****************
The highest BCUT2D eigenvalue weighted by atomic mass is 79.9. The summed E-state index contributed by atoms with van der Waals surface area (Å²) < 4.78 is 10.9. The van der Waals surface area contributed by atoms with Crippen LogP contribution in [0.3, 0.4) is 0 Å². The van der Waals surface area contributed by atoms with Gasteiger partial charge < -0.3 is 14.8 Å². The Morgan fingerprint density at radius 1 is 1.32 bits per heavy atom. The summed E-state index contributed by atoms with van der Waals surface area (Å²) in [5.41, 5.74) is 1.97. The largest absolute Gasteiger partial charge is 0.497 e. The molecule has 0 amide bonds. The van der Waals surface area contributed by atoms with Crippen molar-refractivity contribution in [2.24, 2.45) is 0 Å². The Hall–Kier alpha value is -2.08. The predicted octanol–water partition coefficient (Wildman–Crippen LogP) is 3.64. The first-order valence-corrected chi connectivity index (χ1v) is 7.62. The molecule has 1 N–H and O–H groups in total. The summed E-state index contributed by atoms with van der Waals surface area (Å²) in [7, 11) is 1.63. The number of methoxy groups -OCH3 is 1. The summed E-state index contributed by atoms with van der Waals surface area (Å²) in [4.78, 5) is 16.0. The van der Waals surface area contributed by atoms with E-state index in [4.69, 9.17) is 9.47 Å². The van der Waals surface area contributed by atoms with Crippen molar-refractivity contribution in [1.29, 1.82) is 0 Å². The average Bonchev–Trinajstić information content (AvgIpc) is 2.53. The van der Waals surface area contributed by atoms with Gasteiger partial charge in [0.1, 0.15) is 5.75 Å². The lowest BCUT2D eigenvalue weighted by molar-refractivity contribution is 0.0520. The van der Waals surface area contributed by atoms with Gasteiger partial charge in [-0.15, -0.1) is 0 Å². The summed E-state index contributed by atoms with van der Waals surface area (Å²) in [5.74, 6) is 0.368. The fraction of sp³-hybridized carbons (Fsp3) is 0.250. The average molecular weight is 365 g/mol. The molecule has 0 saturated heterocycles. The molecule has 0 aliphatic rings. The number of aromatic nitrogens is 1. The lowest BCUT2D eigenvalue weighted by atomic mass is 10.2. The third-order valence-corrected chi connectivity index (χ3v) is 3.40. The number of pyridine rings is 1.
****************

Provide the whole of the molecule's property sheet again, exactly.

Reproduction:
The highest BCUT2D eigenvalue weighted by atomic mass is 79.9. The summed E-state index contributed by atoms with van der Waals surface area (Å²) < 4.78 is 10.9. The van der Waals surface area contributed by atoms with Crippen LogP contribution in [0.3, 0.4) is 0 Å². The van der Waals surface area contributed by atoms with Gasteiger partial charge < -0.3 is 14.8 Å². The Morgan fingerprint density at radius 1 is 1.32 bits per heavy atom. The summed E-state index contributed by atoms with van der Waals surface area (Å²) in [5.41, 5.74) is 1.97. The largest absolute Gasteiger partial charge is 0.497 e. The molecule has 0 amide bonds. The van der Waals surface area contributed by atoms with Crippen molar-refractivity contribution in [2.24, 2.45) is 0 Å². The Hall–Kier alpha value is -2.08. The predicted octanol–water partition coefficient (Wildman–Crippen LogP) is 3.64. The first-order valence-corrected chi connectivity index (χ1v) is 7.62. The molecule has 1 N–H and O–H groups in total. The summed E-state index contributed by atoms with van der Waals surface area (Å²) in [7, 11) is 1.63. The number of methoxy groups -OCH3 is 1. The summed E-state index contributed by atoms with van der Waals surface area (Å²) in [4.78, 5) is 16.0. The van der Waals surface area contributed by atoms with E-state index in [4.69, 9.17) is 9.47 Å². The van der Waals surface area contributed by atoms with Crippen molar-refractivity contribution in [1.29, 1.82) is 0 Å². The average Bonchev–Trinajstić information content (AvgIpc) is 2.53. The van der Waals surface area contributed by atoms with Gasteiger partial charge in [0.1, 0.15) is 5.75 Å². The lowest BCUT2D eigenvalue weighted by molar-refractivity contribution is 0.0520. The van der Waals surface area contributed by atoms with Gasteiger partial charge in [-0.15, -0.1) is 0 Å². The summed E-state index contributed by atoms with van der Waals surface area (Å²) in [5.74, 6) is 0.368. The fraction of sp³-hybridized carbons (Fsp3) is 0.250. The average molecular weight is 365 g/mol. The molecule has 0 saturated heterocycles. The molecule has 0 aliphatic rings. The number of aromatic nitrogens is 1. The lowest BCUT2D eigenvalue weighted by atomic mass is 10.2. The third-order valence-corrected chi connectivity index (χ3v) is 3.40. The number of pyridine rings is 1.